So much for being the “anointed one.” Governor Bobby Jindal of Louisiana is touted as a rising star in the Republican Party and his selection to give the GOP response to President Obama’s almost State of the Union address Tuesday night was suppose to be Jindal’s coming out party. Let’s just say it wasn’t the television moment Republicans were anticipating. Granted, Governor Jindal was up against a President who could probably wax eloquently about drying paint but the Louisianans performance was so bad it will surely make its way to a Saturday Night Live skit.
Maybe he had one too many crawfish or the gumbo was too hot before he went on air, but Jindal’s performance was embarrassing. His disingenuous praise for President Obama’s inspiring personality and condescending tone about the federal stimulus package was only exceeded by his attempt to dismiss his party’s culpability for the country’s current economic crisis. Apparently, word had not gotten down to Louisiana that Republicans were in the majority and that their fingerprints are on this recession. Still, Jindal resorted to the tired old rhetoric of “government is the problem.” Hey, government is about all we’ve got left.
In tone and manner, Jindal was insulting. It was as if he was talking to a nation of slow learners. The contrast between inspiration and desperation could not have been clearer than the words of President Obama and Governor Jindal. If what the governor delivered was indeed the GOP’s “message,” it wasn’t even well received by the party faithful. Reaction after Jindal spoke was uniformly negative with even known conservative leaning journalists and pundits giving him low marks.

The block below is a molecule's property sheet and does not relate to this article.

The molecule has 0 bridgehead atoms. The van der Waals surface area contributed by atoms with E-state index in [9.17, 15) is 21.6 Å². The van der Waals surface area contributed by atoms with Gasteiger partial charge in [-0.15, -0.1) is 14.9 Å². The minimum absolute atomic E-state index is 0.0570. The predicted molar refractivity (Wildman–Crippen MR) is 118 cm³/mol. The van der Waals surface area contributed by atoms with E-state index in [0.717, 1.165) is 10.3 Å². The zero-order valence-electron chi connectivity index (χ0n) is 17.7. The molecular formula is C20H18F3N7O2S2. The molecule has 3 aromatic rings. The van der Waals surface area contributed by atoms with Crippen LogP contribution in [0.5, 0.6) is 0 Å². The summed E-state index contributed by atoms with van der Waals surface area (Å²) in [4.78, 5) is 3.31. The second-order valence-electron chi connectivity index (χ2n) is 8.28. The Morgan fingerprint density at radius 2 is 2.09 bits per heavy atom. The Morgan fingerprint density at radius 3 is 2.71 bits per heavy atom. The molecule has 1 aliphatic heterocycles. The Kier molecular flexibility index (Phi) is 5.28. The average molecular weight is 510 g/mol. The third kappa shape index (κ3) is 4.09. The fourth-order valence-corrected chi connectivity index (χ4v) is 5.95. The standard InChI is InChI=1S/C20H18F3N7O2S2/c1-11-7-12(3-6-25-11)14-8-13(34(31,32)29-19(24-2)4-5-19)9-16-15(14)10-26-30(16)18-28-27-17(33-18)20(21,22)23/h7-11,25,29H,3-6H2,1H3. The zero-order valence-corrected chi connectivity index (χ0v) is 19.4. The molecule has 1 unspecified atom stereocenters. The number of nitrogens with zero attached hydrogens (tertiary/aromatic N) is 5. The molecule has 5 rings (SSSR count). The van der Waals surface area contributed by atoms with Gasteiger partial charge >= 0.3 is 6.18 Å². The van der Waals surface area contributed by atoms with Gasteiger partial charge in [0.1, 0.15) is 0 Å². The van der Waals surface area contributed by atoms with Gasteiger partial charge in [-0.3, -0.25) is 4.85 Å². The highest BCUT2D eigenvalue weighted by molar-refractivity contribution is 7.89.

It’s a bad sign for the Republican Party. First, we witnessed the train wreck of a candidacy of Governor Sarah Palin as she imploded on the campaign trail last fall. Now, Governor Jindal manages to spontaneously combust before a national television audience. Who’s left on the Republican bench? The party’s next generation leadership is looking pretty unimpressive after the performances of Palin and Jidal.
This is not to say that Jindal is finished. We remember another southern governor who also gave a bad speech. In fact, he was so bad; he was booed by delegates at his party’s national convention. Yet, just four years later Bill Clinton was standing before the party faithful in New York’s Madison Square Garden accepting the Democratic nomination for President. Whether Jindal can pull of the same trick, remains to be seen. Right now, the odds might break even given the degree of criticism that is being heaped upon the governor by his own party. One thing for sure, he is going to have to learn to poke fun at himself in order to put last Tuesday behind him.
A greater issue than Jindal’s performance is the status of the “Party of Lincoln.” Its early performance in the 111th Congress leaves a lot to be desired. These days it appears content with being a minor party living on the edge. It is adrift without a coherent message or dynamic leadership. Its constant longing for the “good old days” of Reaganism is evident every time one of their supposed budding superstars invokes the name or language of “the Gipper.” Governor Jindal attempted to channel the spirit of Reagan but came up woefully short. Understand one thing, we knew Ronald Reagan, Ronald Reagan did great harm to our community, Bobby Jindal, you are no Ronald Reagan.